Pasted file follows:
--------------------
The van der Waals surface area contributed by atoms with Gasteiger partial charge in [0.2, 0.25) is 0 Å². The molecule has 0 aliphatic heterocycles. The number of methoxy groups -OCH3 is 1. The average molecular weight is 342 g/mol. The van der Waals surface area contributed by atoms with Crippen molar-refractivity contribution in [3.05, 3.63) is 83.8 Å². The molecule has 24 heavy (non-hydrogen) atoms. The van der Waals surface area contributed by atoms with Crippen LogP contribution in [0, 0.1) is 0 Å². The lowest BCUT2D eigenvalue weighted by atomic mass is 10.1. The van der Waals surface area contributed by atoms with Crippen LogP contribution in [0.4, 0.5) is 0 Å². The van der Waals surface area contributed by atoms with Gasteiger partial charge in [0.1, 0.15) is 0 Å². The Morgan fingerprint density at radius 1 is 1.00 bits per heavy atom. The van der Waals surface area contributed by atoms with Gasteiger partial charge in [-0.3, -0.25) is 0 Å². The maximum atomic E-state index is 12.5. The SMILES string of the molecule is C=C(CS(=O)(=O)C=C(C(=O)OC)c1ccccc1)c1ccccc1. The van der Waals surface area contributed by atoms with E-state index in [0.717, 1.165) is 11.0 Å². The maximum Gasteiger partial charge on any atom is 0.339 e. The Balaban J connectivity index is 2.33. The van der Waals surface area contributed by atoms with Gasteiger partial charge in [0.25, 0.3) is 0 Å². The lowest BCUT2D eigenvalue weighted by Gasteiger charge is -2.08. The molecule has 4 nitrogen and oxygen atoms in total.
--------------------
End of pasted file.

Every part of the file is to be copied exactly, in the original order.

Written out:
The van der Waals surface area contributed by atoms with Gasteiger partial charge in [0.2, 0.25) is 0 Å². The molecule has 0 aliphatic heterocycles. The number of methoxy groups -OCH3 is 1. The average molecular weight is 342 g/mol. The van der Waals surface area contributed by atoms with Crippen molar-refractivity contribution in [3.05, 3.63) is 83.8 Å². The molecule has 24 heavy (non-hydrogen) atoms. The van der Waals surface area contributed by atoms with Crippen LogP contribution in [0, 0.1) is 0 Å². The lowest BCUT2D eigenvalue weighted by atomic mass is 10.1. The van der Waals surface area contributed by atoms with Crippen LogP contribution in [0.4, 0.5) is 0 Å². The van der Waals surface area contributed by atoms with Gasteiger partial charge in [0.1, 0.15) is 0 Å². The Morgan fingerprint density at radius 1 is 1.00 bits per heavy atom. The van der Waals surface area contributed by atoms with Gasteiger partial charge in [-0.3, -0.25) is 0 Å². The maximum atomic E-state index is 12.5. The SMILES string of the molecule is C=C(CS(=O)(=O)C=C(C(=O)OC)c1ccccc1)c1ccccc1. The van der Waals surface area contributed by atoms with E-state index in [0.717, 1.165) is 11.0 Å². The maximum Gasteiger partial charge on any atom is 0.339 e. The Balaban J connectivity index is 2.33. The van der Waals surface area contributed by atoms with Gasteiger partial charge in [0.25, 0.3) is 0 Å². The lowest BCUT2D eigenvalue weighted by Gasteiger charge is -2.08. The molecule has 4 nitrogen and oxygen atoms in total.